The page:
How Socialism Discourages Work and Creates Poverty
Socialism diminishes people’s incentive to work to improve their circumstances by depriving them of the fruits of their effort.
Advocacy for “socialism,” which the Socialist Party USA defines as a “social and economic order in which workers and consumers control production,” has made a comeback in American politics in recent years. Public figures such as Vermont Senator Bernie Sanders sing its praises. But the truth is that socialism deeply undermines people’s ability (and motivation) to improve their own living conditions. The misery socialism has caused for millions of people refutes its promises—horrifically.
Socialism, advocates claim, will bring prosperity and better living conditions for everyone, a claim also made for communism, in which the government controls the means of production and the distribution of the results. British philosopher Bertrand Russell wrote that socialism is “calculated to increase the happiness, not only of proletarians, but of all except a tiny minority of the human race.” As have its advocates throughout history, the now-defunct Socialist Labor Party of America depicted socialism as utopian, writing: “Under socialism our farmlands would yield an abundance without great toil; the factories, mines and mills would be the safest, the most modern, the most efficient possible and productive beyond our wildest dreams—and without laborious work.” The website doesn’t specify how such magic would occur.
The website further insists that socialism would improve virtually every aspect of life, stating: “Our natural resources would be intelligently conserved. Our schools would have the finest facilities and they would be devoted to developing complete human beings, not wages [sic] slaves who are trained to hire themselves out for someone else’s profit. Our hospitals and social services would create and maintain the finest health and recreational facilities.”
But socialist policies, when enacted, have catastrophic effects on the lives of the people living under them. To enforce such policies, governments must take control of people’s property—whether by fully nationalizing businesses, mandating what and how much a company must produce, or seizing and distributing their products—thereby violating people’s right to the product of their own effort. The victims include entrepreneurs who have built or purchased businesses, landlords who maintain and manage properties, and everyone who earns a wage, from construction workers to artists.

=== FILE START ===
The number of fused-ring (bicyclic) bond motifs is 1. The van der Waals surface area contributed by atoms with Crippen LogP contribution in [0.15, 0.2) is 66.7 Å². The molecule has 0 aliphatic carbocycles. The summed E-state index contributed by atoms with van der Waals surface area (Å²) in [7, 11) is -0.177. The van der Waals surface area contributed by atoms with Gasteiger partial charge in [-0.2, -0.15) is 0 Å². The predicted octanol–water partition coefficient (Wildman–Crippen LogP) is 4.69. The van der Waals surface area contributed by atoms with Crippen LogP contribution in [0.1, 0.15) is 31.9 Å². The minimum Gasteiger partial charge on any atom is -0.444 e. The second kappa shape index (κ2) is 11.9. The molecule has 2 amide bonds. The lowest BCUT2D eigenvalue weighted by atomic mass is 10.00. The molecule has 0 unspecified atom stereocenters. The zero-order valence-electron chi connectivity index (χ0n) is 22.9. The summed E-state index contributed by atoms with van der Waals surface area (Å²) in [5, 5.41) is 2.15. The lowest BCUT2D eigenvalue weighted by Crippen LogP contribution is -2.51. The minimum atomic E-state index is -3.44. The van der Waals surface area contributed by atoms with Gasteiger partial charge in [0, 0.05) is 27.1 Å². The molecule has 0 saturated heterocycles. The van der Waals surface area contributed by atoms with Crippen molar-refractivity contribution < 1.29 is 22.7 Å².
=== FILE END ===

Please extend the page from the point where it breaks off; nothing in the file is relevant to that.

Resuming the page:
By violating these rights, socialism diminishes people’s incentive to work to improve their circumstances by controlling or taking away the results of their effort. However hard you work, whatever you achieve, whatever value you create—it won’t be reflected in your earnings.
The novelist Ayn Rand dramatized the effects of such a doctrine in her magnum opus, Atlas Shrugged. In the novel, a small town factory enacted Marx’s slogan “From each according to his ability, to each according to his need” as policy, so that each person’s pay depended on what managers considered as their level of need compared to their colleagues’. They did this based on such factors as the number of children the employees supported, family members’ illnesses, and so on. People began to spend more time sharing their woes with the management than working, and many of the best employees left the company entirely. Within four years, the factory closed. One character explained the hopelessness the policy created: “What was it we were supposed to want to work for? For the love of our brothers? What brothers? For the bums, the loafers, the moochers we saw all around us? And whether they were cheating or plain incompetent, whether they were unwilling or unable—what difference did that make to us? If we were tied for life to the level of their unfitness, faked or real, how long could we care to go on?”
He explained that the company had once been a thriving one that people were proud to work for, but now hard times were the status quo: “We were beasts of burden struggling blindly in some sort of place that was half-hospital, half-stockyards—a place geared to nothing but disability, disaster, disease—beasts put there for the relief of whatever whoever chose to say was whichever’s need.”
This story, although fictional, points to an important fact about human nature: If people can’t change their situation, they won’t try to. Knowing the outcome in advance, they will feel no motivation to make Herculean efforts for miniscule or nonexistent rewards. As economist Ludwig Von Mises put it:
To make a man act, uneasiness and the image of a more satisfactory state alone are not sufficient. A third condition is required: the expectation that purposeful behavior has the power to remove or at least to alleviate the felt uneasiness. In the absence of this condition no action is feasible. Man must yield to the inevitable. He must submit to destiny. [emphasis added]